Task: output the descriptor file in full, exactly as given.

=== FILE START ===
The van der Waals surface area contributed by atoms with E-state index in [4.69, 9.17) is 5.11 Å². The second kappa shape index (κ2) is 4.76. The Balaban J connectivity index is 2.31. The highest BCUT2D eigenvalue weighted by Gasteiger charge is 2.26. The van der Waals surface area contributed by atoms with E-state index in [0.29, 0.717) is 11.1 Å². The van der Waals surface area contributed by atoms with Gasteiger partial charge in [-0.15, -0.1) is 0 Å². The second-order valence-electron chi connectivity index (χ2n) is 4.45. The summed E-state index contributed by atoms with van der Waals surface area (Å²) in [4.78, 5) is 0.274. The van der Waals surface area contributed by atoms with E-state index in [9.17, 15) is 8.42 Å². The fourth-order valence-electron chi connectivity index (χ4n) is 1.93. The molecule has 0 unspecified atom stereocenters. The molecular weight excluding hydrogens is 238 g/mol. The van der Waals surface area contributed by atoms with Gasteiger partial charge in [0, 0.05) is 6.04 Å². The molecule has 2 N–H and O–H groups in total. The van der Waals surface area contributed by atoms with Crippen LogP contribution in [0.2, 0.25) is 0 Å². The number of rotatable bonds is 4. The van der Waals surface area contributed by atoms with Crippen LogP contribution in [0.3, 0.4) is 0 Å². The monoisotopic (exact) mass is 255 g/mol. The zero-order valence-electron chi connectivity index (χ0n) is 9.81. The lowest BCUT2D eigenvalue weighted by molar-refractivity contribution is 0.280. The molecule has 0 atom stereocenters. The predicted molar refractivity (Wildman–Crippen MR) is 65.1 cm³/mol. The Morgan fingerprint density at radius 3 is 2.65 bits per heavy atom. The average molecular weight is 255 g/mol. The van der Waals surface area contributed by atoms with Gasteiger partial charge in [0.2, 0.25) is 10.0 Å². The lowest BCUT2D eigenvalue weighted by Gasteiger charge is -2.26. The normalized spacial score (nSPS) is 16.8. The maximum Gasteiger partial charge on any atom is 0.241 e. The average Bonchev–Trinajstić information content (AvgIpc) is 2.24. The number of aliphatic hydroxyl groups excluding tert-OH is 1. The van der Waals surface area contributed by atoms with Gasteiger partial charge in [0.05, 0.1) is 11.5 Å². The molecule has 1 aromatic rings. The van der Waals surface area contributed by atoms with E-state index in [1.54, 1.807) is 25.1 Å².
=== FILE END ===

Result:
The van der Waals surface area contributed by atoms with E-state index in [4.69, 9.17) is 5.11 Å². The second kappa shape index (κ2) is 4.76. The Balaban J connectivity index is 2.31. The highest BCUT2D eigenvalue weighted by Gasteiger charge is 2.26. The van der Waals surface area contributed by atoms with E-state index in [0.29, 0.717) is 11.1 Å². The van der Waals surface area contributed by atoms with Gasteiger partial charge in [-0.15, -0.1) is 0 Å². The second-order valence-electron chi connectivity index (χ2n) is 4.45. The summed E-state index contributed by atoms with van der Waals surface area (Å²) in [4.78, 5) is 0.274. The van der Waals surface area contributed by atoms with E-state index in [9.17, 15) is 8.42 Å². The fourth-order valence-electron chi connectivity index (χ4n) is 1.93. The molecule has 0 unspecified atom stereocenters. The molecular weight excluding hydrogens is 238 g/mol. The van der Waals surface area contributed by atoms with Gasteiger partial charge in [0, 0.05) is 6.04 Å². The molecule has 2 N–H and O–H groups in total. The van der Waals surface area contributed by atoms with Crippen LogP contribution in [0.2, 0.25) is 0 Å². The number of rotatable bonds is 4. The van der Waals surface area contributed by atoms with Crippen LogP contribution in [0.3, 0.4) is 0 Å². The monoisotopic (exact) mass is 255 g/mol. The zero-order valence-electron chi connectivity index (χ0n) is 9.81. The lowest BCUT2D eigenvalue weighted by molar-refractivity contribution is 0.280. The molecule has 0 atom stereocenters. The predicted molar refractivity (Wildman–Crippen MR) is 65.1 cm³/mol. The Morgan fingerprint density at radius 3 is 2.65 bits per heavy atom. The average molecular weight is 255 g/mol. The van der Waals surface area contributed by atoms with Gasteiger partial charge in [0.2, 0.25) is 10.0 Å². The lowest BCUT2D eigenvalue weighted by Gasteiger charge is -2.26. The normalized spacial score (nSPS) is 16.8. The maximum Gasteiger partial charge on any atom is 0.241 e. The average Bonchev–Trinajstić information content (AvgIpc) is 2.24. The number of aliphatic hydroxyl groups excluding tert-OH is 1. The van der Waals surface area contributed by atoms with Gasteiger partial charge in [0.05, 0.1) is 11.5 Å². The molecule has 1 aromatic rings. The van der Waals surface area contributed by atoms with E-state index in [1.54, 1.807) is 25.1 Å².